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What is CBT?


Cognitive Behaviour Therapy essentially examines the link between thoughts, feelings, behaviour and body state. For example, we may have negative self-critical thoughts and hold global assumptions and beliefs about our personal worth based on very few facts or upon a distorted memory recall of past performance or relationships. This may effect our mood and behaviour and could leave us vulnerable to depression. We can change the way we feel by changing the way we think and that is essentially what CBT sets out to do.


CBT is a structured and active approach involving an equal partnership between therapist and client focusing upon change mainly in the here-and-now (though some history may be required to gain a full understanding). The client may be required to complete agreed homework tasks between sessions.



Further information may be gained from the British Association of Behavioural and Cognitive Psychotherapy (BABCP) web site.


EMDR follows a carefully designed and tested set of protocols. Its style is less “chatty” than CBT and it looks very quirky, but the literature shows very good outcomes. EMDR is an evidence-based therapy and is supported by the National Institute of Clinical Excellence (NICE) that governs clinical standards of the NHS.


Further information can be found on the EMDR (Uk & Ireland) Web site.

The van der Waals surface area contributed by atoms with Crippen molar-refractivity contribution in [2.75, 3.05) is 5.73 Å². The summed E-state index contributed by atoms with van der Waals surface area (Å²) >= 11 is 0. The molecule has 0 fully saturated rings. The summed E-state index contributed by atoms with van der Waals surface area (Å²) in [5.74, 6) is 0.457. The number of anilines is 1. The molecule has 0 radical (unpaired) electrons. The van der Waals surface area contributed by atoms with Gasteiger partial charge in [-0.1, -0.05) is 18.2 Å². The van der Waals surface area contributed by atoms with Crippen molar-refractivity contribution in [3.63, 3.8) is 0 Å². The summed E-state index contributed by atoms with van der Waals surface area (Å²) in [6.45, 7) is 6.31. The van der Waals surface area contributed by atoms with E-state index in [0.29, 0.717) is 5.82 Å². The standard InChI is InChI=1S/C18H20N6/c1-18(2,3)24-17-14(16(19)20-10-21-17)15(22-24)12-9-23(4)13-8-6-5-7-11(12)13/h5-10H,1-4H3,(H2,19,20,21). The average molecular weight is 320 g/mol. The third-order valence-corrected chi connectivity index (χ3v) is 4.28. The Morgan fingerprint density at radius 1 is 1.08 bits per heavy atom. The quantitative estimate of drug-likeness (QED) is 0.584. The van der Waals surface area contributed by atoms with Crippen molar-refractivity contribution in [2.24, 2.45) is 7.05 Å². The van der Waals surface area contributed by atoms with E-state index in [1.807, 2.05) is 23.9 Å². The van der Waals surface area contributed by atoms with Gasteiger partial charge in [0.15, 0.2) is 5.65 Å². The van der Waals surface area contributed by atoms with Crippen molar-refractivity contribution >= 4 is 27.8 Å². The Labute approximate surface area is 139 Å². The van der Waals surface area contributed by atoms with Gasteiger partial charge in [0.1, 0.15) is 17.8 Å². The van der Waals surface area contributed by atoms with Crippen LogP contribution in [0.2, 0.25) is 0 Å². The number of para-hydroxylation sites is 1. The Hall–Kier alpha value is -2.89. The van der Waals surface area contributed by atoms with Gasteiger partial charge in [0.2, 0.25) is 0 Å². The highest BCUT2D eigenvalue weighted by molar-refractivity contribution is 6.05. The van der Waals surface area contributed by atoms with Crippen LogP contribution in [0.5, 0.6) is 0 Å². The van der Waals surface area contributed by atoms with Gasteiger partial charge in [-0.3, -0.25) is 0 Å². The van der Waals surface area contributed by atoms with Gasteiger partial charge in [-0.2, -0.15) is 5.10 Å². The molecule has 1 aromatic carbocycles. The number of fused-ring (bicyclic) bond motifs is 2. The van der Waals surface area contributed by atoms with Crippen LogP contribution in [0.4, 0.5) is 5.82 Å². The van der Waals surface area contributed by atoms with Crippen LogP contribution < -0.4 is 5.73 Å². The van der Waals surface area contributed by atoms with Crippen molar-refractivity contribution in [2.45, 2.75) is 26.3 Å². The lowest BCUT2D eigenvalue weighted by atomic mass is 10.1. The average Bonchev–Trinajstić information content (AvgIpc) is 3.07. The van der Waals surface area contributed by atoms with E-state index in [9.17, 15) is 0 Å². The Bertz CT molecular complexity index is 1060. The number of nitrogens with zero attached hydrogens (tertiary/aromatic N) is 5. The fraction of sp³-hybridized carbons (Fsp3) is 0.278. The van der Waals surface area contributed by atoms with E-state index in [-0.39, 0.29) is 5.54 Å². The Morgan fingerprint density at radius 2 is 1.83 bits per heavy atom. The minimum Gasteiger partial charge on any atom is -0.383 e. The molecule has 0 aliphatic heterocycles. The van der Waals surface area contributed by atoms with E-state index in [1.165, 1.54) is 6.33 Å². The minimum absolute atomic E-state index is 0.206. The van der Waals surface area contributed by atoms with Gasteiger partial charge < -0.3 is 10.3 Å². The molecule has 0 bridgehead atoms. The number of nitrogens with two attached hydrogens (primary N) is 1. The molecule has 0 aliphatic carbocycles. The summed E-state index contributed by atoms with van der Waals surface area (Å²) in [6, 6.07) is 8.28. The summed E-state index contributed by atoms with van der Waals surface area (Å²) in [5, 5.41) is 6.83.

Some useful self-help books (available on Amazon):

What is EMDR?


EMDR (Eye movement Desensitisation & Reprocessing) is a neurologically-based therapy designed initially for PTSD but has since been developed for a wide range of other psychological conditions.


Essentially EMDR involves bi-lateral stimulation of the centre part of the brain (achieved by creating eye movement, by tapping on a left and right part of the body e.g. Hands, or playing sounds in the left then right ear). This stimulation activates the part of the brain that is responsible for processing trauma memories that are in turn responsible for flashbacks. The trauma memories become linked up with other memory networks and become reduced down until they can be filed away with other memories. Previously the client tried to push memories away in a metaphorical filing cabinet drawer and they wouldn’t fit and spilled out uncontrollably. Now they do fit and can be filed away neatly.